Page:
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  #1  
Old 01-07-2021, 02:49 PM
Brice Turnbull Brice Turnbull is offline
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Repair of chipped architectural glass?

So as a favor, I rewired some displays at a business in West Hollywood where I was installing lights they commissioned me to make.

As I was lifting them from laying on their sides to standing, one got chipped (from the torque?). One or two others have some kind of fracturing also, though I think that happened on their way from China.

Does anyone know what kind of company could repair these in place? I live in Colorado, or I would go grind and polish it with a dremel tool myself. I did not notice the chip before I left, they sent me the pictures after. The fractured joints I don't know what to do with - am open to comments on those also.

I have been calling custom mirror, aquarium, architectural glass, and windshield repair places and none of them do this or they don't return my voicemail.

I know this isn't hot glass, but I'm running out of ideas! Thanks for any thoughts.
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  #2  
Old 01-07-2021, 04:00 PM
Michael Ahlefeldt-Laurvig Michael Ahlefeldt-Laurvig is offline
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Its very difficult to tell by the pictures whats going on- could you post sharper images on another web site?
What exactly did you do in handling them? Why do you say repair in place?
Without understanding more I can still say that a Dremel is not the tool to fix this.
Possibly a well equipped grinding shop with belt sanders flat mills and large polishing wheels
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Old 01-07-2021, 05:41 PM
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Pete VanderLaan Pete VanderLaan is offline
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Michael is right but they need to be dismantled to address ( not necessarily fix) the issue. If the joints are glued, it was a problem waiting to happen in that the joints are way too small.
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Old 01-08-2021, 12:26 PM
Brice Turnbull Brice Turnbull is offline
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Hmmm, OK. Thanks for the thoughts.

So to rewire them, I had to tip them on their side one at a time, and access the wiring at the bottom. Then tip them back upright. They were wrapped in 3 layers of bubble wrap, foam padding, and plastic wrap during this process. I was gentle with them, but laying them down by their tops must have put too much pressure on at least one of them. I thought they had steel corners, but after I unwrapped them I saw they are only glass.

I say repair in place because to move them will likely cause more damage. The glass tops are glued or epoxied to the steel frames.

The only idea I had to separate the pieces is to scrape at the joints using a utility knife of something, but that seems almost not possible. I recently took apart very small epoxied glass parts (like the size of a large marble on a 1/2" diameter post) and resorted to my glass bandsaw to cut them apart. Of course that wouldn't work here, and also it defaced the components I was working with.

Acetone didn't dissolve the epoxy on my small scale project, until I got the pieces apart. Then it did dissolve any remnant epoxy. Haven't thought of any other way to get them apart still intact.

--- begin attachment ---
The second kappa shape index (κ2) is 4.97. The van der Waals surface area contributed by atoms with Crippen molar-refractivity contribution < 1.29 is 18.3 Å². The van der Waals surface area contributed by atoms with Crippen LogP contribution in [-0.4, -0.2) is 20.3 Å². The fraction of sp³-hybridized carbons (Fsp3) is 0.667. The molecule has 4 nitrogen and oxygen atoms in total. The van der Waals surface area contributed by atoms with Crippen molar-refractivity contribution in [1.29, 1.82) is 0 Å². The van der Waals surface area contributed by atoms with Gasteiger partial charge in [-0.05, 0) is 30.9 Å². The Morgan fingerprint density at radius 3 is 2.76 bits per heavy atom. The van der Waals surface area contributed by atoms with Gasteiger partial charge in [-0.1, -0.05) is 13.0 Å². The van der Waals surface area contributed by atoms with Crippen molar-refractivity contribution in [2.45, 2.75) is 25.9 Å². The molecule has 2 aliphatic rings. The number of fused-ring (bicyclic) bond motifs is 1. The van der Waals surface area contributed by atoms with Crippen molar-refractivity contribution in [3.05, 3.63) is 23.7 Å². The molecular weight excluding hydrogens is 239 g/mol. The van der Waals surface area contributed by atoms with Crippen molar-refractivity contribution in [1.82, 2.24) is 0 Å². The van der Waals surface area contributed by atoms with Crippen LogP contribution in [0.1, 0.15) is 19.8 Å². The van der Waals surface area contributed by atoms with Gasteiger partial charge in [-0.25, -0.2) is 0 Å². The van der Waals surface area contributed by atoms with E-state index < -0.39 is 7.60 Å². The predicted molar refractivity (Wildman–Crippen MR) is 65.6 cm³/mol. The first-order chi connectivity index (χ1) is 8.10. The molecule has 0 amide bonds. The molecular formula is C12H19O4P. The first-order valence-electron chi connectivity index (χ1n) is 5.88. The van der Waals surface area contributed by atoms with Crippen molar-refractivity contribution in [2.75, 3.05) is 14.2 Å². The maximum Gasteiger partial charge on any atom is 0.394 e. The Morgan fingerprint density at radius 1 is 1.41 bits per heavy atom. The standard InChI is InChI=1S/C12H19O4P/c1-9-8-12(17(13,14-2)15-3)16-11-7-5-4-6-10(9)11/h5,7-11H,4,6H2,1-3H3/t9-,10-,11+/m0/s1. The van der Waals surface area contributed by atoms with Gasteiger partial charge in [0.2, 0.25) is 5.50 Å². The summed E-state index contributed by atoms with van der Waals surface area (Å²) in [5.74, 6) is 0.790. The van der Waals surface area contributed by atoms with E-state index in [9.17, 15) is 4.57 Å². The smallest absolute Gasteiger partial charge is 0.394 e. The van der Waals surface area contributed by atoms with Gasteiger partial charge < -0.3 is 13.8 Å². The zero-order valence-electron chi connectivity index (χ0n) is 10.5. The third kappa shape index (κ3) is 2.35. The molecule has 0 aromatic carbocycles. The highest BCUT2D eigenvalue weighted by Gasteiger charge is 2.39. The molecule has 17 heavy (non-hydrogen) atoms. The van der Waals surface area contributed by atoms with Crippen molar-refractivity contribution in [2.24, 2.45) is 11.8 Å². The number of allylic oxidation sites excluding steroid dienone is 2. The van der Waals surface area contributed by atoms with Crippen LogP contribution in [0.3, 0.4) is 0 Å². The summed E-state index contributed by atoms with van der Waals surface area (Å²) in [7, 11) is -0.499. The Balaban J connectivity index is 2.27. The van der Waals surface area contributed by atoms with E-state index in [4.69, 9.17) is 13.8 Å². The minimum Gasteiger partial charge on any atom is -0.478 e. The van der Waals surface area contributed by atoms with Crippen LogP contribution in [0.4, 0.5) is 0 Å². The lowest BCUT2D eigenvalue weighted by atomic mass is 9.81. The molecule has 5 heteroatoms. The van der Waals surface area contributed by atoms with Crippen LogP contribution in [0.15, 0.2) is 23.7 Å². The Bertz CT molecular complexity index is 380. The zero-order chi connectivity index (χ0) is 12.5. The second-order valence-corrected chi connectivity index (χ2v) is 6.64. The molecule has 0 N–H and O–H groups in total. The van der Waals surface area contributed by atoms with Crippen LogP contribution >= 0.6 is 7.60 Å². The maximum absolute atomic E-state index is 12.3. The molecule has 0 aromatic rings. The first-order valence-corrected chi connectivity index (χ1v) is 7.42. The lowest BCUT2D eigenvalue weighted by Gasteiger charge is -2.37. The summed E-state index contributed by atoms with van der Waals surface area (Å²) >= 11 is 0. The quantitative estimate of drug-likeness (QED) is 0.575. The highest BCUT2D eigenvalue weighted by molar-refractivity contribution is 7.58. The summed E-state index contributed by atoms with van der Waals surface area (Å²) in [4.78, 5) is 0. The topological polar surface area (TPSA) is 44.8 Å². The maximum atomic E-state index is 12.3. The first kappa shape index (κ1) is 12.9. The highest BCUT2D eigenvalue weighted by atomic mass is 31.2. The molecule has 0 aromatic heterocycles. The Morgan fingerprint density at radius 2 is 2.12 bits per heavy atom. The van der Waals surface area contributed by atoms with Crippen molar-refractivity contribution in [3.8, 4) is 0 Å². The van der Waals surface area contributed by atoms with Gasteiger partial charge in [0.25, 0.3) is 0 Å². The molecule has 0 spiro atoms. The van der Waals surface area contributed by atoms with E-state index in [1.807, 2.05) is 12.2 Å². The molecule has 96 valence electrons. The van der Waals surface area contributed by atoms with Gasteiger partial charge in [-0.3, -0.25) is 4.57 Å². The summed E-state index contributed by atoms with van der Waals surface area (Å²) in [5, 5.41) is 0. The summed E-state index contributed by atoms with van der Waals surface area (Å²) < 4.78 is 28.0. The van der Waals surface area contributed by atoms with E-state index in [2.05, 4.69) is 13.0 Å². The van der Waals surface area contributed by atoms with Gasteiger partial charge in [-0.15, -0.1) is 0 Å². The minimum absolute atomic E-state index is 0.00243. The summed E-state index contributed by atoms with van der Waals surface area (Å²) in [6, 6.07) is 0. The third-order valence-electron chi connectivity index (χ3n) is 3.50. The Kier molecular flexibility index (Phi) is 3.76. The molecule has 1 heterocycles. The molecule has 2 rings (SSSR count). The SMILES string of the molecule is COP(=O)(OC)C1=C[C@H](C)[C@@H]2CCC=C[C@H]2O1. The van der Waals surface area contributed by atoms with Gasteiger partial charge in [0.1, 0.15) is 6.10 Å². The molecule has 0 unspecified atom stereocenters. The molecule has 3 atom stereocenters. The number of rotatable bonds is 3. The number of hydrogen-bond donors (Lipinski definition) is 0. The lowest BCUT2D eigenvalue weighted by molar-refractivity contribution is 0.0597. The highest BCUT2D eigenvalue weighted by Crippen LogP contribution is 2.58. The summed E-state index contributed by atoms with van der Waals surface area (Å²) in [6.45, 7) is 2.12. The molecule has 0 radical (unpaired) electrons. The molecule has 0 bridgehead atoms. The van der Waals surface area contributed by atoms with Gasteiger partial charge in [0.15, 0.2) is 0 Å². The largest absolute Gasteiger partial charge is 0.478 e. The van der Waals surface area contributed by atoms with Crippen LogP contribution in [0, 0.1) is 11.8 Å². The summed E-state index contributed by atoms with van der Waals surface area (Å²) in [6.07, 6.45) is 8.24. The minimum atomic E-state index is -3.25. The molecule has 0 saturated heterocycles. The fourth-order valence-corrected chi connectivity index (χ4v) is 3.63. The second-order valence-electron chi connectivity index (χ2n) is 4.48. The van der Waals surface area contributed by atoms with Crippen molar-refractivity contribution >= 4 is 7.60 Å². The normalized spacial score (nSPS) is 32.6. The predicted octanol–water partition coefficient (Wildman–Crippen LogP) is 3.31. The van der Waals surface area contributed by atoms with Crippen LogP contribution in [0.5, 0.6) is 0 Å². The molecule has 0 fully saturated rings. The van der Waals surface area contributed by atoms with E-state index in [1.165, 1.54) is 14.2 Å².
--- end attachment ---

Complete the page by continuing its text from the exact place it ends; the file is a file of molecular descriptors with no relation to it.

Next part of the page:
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Old 01-08-2021, 02:29 PM
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Knowing what I know abut joinery in 1/4 inch plate, this was never a viable project. It's going to show, badly. Better off to cover those corners with an opaque tape.
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Old 01-08-2021, 09:05 PM
Michael Ahlefeldt-Laurvig Michael Ahlefeldt-Laurvig is offline
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Quote:
Originally Posted by Pete VanderLaan View Post
Knowing what I know abut joinery in 1/4 inch plate, this was never a viable project. It's going to show, badly. Better off to cover those corners with an opaque tape.
Or sandblast maybe
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Old 01-08-2021, 09:41 PM
Michael Ahlefeldt-Laurvig Michael Ahlefeldt-Laurvig is offline
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Your pursuit in removing the epoxy - or is it UV glue? Wont get you anywhere unless you have access to a good grinding shop.
Doing the edges free hand - grinding, polishing- is close to impossible without jigs, guides on the grinding equipment.
Im afraid if I had to fix this, Id throw in the towel and order the precut/polished glass from a local glazier
Its still a lot of work gluing them
And note Petes warnings
Do you feel responsible for the damage?
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Old 01-09-2021, 08:29 AM
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I would consider getting a CRL catalogue and finding chrome plated material that will fit over the glass snugly and can be glued in place with a decent epoxy. I'm quite sure it exists. There are also shorter clips for plate that keep the glass from directly contacting other hard surfaces.

This was one of John Kuhn's larger problems with the big optical pieces- moving them around without damaging them. more when they were finished than in process.

As it stands, it's just seriously underenginered.
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Old 01-09-2021, 01:00 PM
Michael Ahlefeldt-Laurvig Michael Ahlefeldt-Laurvig is offline
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Yes a good alternativ my concern is ithe damage might be seen from the inside
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Old 01-09-2021, 01:14 PM
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The chrome channel should be at least 1/2 inch high inside and out.
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Old 01-09-2021, 03:29 PM
Brice Turnbull Brice Turnbull is offline
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Thanks for the replies.